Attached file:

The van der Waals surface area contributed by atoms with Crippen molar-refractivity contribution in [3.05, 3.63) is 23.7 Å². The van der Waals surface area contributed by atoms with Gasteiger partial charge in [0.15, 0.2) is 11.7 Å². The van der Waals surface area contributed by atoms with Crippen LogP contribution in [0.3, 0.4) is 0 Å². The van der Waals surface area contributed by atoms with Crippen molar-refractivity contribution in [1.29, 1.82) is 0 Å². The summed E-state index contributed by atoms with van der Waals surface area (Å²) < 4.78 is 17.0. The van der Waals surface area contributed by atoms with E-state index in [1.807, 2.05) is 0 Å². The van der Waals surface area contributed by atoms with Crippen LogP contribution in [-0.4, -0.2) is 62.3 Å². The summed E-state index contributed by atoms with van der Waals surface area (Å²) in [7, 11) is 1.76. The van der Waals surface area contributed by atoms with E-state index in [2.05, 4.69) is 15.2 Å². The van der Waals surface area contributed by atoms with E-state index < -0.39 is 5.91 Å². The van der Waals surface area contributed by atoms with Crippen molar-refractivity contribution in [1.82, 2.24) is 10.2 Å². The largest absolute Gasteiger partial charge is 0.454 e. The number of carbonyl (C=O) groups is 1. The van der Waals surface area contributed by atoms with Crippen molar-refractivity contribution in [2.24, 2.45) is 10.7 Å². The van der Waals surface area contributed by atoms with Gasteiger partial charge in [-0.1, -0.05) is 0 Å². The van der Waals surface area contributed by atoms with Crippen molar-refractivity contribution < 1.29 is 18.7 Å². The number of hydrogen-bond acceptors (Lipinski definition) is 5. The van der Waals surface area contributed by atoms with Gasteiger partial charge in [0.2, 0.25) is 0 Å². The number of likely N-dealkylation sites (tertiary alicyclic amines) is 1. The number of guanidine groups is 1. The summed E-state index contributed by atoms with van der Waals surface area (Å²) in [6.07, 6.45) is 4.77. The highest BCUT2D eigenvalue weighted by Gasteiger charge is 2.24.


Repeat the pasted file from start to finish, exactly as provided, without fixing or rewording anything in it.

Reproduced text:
The van der Waals surface area contributed by atoms with Crippen molar-refractivity contribution in [3.05, 3.63) is 23.7 Å². The van der Waals surface area contributed by atoms with Gasteiger partial charge in [0.15, 0.2) is 11.7 Å². The van der Waals surface area contributed by atoms with Crippen LogP contribution in [0.3, 0.4) is 0 Å². The van der Waals surface area contributed by atoms with Crippen molar-refractivity contribution in [1.29, 1.82) is 0 Å². The summed E-state index contributed by atoms with van der Waals surface area (Å²) < 4.78 is 17.0. The van der Waals surface area contributed by atoms with E-state index in [1.807, 2.05) is 0 Å². The van der Waals surface area contributed by atoms with Crippen LogP contribution in [-0.4, -0.2) is 62.3 Å². The summed E-state index contributed by atoms with van der Waals surface area (Å²) in [7, 11) is 1.76. The van der Waals surface area contributed by atoms with E-state index in [2.05, 4.69) is 15.2 Å². The van der Waals surface area contributed by atoms with E-state index < -0.39 is 5.91 Å². The van der Waals surface area contributed by atoms with Crippen molar-refractivity contribution in [1.82, 2.24) is 10.2 Å². The largest absolute Gasteiger partial charge is 0.454 e. The number of carbonyl (C=O) groups is 1. The van der Waals surface area contributed by atoms with Crippen molar-refractivity contribution in [2.24, 2.45) is 10.7 Å². The van der Waals surface area contributed by atoms with Gasteiger partial charge in [-0.1, -0.05) is 0 Å². The van der Waals surface area contributed by atoms with Crippen molar-refractivity contribution < 1.29 is 18.7 Å². The number of hydrogen-bond acceptors (Lipinski definition) is 5. The van der Waals surface area contributed by atoms with Gasteiger partial charge in [0.2, 0.25) is 0 Å². The number of likely N-dealkylation sites (tertiary alicyclic amines) is 1. The number of guanidine groups is 1. The summed E-state index contributed by atoms with van der Waals surface area (Å²) in [6.07, 6.45) is 4.77. The highest BCUT2D eigenvalue weighted by Gasteiger charge is 2.24.